Seen from one perspective, the political vision of the European Union is an ambitious one. It is, essentially, one that places considerable importance on political participation. It offers an opportunity to everyone to engage, to participate in shaping the future of a new political community. It is a truism that one of the major problems with that ideal is that it places a severe burden on everyone to act as a participant in the unfolding political drama. That sounds wonderful in theory, but can it be put into operation? The burdens of participation can seem at times to be overwhelming. How can a single parent who is worried about where the next pair of children's shoes is coming from, or a pensioner suffering from a recurrent and debilitating health problem, or a community activist unable to read and understand the interminable bureaucratic jargon that pours forth from government, or someone who is fearful that she will lose her job if she expresses her unpopular sexual preferences, participate effectively in the political process. It is difficult, time consuming, draining, and potentially risky work -- much better, it might seem, to leave it to our full-time political representatives. But given that these representatives are involved in distant institutions in far-off Brussels, Luxembourg and Strasbourg, an inability to participate effectively beyond merely selecting these representatives means that the vision of a society of fully participating individuals recedes into the far distance.
This is where the debate about rights, particularly solidarity and equality rights, may come in. On the one hand, those who see the evolution of European politics depending, not on mass popular participation, but on elite, representative politics, or who doubt the role of rights in encouraging political participation at all, remain sceptical of the utility of the Charter in this context. Some, indeed, see the relationship between the Charter and political discourse much more negatively. Some see it as containing a "wish list" that, if accepted at anything other than as purely rhetorical would withdraw a considerable number of issues from political debate. Others would argue that it is inappropriate to allow courts to give definitive answers to controversial political questions: instead, it should be left to the member states through their own legislatures or constitutional courts to make such contentious decisions. Indeed, this problem has already surfaced within existing ECJ human rights jurisprudence. This problem is not unique to the EU or the ECJ: it clearly confronts all human rights adjudication. However, at EU level, it seems to be exacerbated by the absence of a consensus on the legitimacy of integration.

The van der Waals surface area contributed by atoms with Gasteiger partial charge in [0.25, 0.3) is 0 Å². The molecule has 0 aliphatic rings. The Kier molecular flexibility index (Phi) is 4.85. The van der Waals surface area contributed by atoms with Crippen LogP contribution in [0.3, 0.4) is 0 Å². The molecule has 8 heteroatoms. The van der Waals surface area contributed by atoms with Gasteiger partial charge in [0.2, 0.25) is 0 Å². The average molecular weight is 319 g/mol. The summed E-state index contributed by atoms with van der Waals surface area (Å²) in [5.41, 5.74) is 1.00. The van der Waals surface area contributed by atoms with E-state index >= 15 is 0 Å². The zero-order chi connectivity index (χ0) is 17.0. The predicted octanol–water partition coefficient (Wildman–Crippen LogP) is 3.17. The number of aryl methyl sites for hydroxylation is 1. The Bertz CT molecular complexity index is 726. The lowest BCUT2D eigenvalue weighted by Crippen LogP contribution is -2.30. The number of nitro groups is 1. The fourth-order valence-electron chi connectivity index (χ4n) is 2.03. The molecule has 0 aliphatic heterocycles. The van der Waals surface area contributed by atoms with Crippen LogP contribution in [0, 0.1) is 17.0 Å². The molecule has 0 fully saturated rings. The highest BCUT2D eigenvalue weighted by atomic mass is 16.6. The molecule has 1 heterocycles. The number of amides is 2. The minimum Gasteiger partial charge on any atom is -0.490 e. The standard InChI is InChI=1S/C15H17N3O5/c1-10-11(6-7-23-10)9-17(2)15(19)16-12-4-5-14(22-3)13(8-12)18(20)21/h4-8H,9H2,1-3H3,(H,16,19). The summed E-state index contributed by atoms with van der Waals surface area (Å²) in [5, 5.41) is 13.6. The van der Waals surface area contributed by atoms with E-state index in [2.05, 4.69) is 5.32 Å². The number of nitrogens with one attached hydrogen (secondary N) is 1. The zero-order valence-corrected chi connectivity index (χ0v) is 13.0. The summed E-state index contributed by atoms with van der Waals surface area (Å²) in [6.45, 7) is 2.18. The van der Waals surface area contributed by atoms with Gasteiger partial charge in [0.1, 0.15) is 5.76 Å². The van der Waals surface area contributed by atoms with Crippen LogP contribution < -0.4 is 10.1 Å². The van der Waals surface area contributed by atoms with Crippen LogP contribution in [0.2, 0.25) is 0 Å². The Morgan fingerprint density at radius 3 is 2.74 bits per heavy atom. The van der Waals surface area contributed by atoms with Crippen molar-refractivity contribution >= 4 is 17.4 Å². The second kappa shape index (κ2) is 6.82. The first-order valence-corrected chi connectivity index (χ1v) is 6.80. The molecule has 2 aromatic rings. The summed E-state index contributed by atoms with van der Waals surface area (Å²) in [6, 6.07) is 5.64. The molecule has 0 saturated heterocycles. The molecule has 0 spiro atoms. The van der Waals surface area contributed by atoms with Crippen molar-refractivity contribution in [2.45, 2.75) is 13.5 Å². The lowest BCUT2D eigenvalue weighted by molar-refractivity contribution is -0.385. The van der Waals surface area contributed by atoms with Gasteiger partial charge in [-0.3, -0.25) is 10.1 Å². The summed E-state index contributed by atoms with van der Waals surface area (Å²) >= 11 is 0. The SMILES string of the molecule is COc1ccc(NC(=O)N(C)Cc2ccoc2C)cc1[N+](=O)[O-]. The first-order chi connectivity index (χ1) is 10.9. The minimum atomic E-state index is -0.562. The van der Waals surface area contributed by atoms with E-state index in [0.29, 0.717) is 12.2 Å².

On the other hand, rights, enforceable rights, rights that are secured, are thought by some to be necessary, though not sufficient, to enable participation in the political process to take place on an equal, respectful basis. Effective rights provide, if not a level playing field, then one that is not substantially biased against any group of participants. These rights are not a "wish list" of everything that one would like to see politics deliver without having to engage in politics. The Charter cannot replace politics; it is not anti-political. Such a Charter, and the rights it contains, is one which meshes with, while at the same time transcending, the Realpolitik of European political dialogue. The Charter helps to guarantee those rights that enable political participation to take place on a platform of security, equality, and dignity.